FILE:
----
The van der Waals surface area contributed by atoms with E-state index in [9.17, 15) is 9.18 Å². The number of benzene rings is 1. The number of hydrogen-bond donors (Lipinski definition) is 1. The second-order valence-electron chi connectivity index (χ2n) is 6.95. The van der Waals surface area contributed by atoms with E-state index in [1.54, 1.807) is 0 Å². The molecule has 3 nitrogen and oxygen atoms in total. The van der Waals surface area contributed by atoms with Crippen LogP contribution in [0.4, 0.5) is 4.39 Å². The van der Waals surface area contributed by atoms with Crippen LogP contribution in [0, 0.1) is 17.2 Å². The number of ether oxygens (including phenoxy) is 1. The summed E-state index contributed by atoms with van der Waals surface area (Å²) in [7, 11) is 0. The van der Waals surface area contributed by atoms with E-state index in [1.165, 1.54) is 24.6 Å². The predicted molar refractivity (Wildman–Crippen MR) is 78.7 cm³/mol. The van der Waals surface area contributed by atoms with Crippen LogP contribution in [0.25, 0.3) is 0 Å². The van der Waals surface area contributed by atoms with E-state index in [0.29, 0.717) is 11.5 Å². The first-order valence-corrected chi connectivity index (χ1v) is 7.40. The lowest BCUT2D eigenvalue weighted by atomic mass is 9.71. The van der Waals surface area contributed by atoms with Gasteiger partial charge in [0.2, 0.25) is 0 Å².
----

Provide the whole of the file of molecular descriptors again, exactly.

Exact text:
The van der Waals surface area contributed by atoms with E-state index in [9.17, 15) is 9.18 Å². The number of benzene rings is 1. The number of hydrogen-bond donors (Lipinski definition) is 1. The second-order valence-electron chi connectivity index (χ2n) is 6.95. The van der Waals surface area contributed by atoms with E-state index in [1.54, 1.807) is 0 Å². The molecule has 3 nitrogen and oxygen atoms in total. The van der Waals surface area contributed by atoms with Crippen LogP contribution in [0.4, 0.5) is 4.39 Å². The van der Waals surface area contributed by atoms with Crippen LogP contribution in [0, 0.1) is 17.2 Å². The number of ether oxygens (including phenoxy) is 1. The summed E-state index contributed by atoms with van der Waals surface area (Å²) in [7, 11) is 0. The van der Waals surface area contributed by atoms with E-state index in [1.165, 1.54) is 24.6 Å². The predicted molar refractivity (Wildman–Crippen MR) is 78.7 cm³/mol. The van der Waals surface area contributed by atoms with Crippen LogP contribution in [0.25, 0.3) is 0 Å². The van der Waals surface area contributed by atoms with E-state index in [0.29, 0.717) is 11.5 Å². The first-order valence-corrected chi connectivity index (χ1v) is 7.40. The lowest BCUT2D eigenvalue weighted by atomic mass is 9.71. The van der Waals surface area contributed by atoms with Gasteiger partial charge in [0.2, 0.25) is 0 Å².